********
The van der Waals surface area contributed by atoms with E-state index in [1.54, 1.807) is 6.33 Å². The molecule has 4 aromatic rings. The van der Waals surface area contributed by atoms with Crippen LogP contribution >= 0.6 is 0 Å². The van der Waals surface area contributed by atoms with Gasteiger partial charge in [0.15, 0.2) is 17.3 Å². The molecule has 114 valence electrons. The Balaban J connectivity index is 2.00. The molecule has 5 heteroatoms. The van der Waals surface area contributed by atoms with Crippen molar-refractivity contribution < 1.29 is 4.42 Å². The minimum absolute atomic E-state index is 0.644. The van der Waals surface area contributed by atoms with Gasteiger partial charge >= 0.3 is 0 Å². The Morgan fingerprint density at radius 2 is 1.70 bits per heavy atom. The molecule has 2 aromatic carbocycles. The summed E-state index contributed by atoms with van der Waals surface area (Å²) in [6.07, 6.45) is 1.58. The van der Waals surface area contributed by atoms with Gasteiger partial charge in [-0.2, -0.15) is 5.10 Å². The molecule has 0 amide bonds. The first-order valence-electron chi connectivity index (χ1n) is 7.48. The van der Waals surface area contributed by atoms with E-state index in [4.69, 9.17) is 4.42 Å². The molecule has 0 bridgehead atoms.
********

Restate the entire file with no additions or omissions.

The van der Waals surface area contributed by atoms with E-state index in [1.54, 1.807) is 6.33 Å². The molecule has 4 aromatic rings. The van der Waals surface area contributed by atoms with Crippen LogP contribution >= 0.6 is 0 Å². The van der Waals surface area contributed by atoms with Gasteiger partial charge in [0.15, 0.2) is 17.3 Å². The molecule has 114 valence electrons. The Balaban J connectivity index is 2.00. The molecule has 5 heteroatoms. The van der Waals surface area contributed by atoms with Crippen molar-refractivity contribution < 1.29 is 4.42 Å². The minimum absolute atomic E-state index is 0.644. The van der Waals surface area contributed by atoms with Gasteiger partial charge >= 0.3 is 0 Å². The Morgan fingerprint density at radius 2 is 1.70 bits per heavy atom. The molecule has 2 aromatic carbocycles. The summed E-state index contributed by atoms with van der Waals surface area (Å²) in [6.07, 6.45) is 1.58. The van der Waals surface area contributed by atoms with Gasteiger partial charge in [-0.2, -0.15) is 5.10 Å². The molecule has 0 amide bonds. The first-order valence-electron chi connectivity index (χ1n) is 7.48. The van der Waals surface area contributed by atoms with E-state index in [4.69, 9.17) is 4.42 Å². The molecule has 0 bridgehead atoms.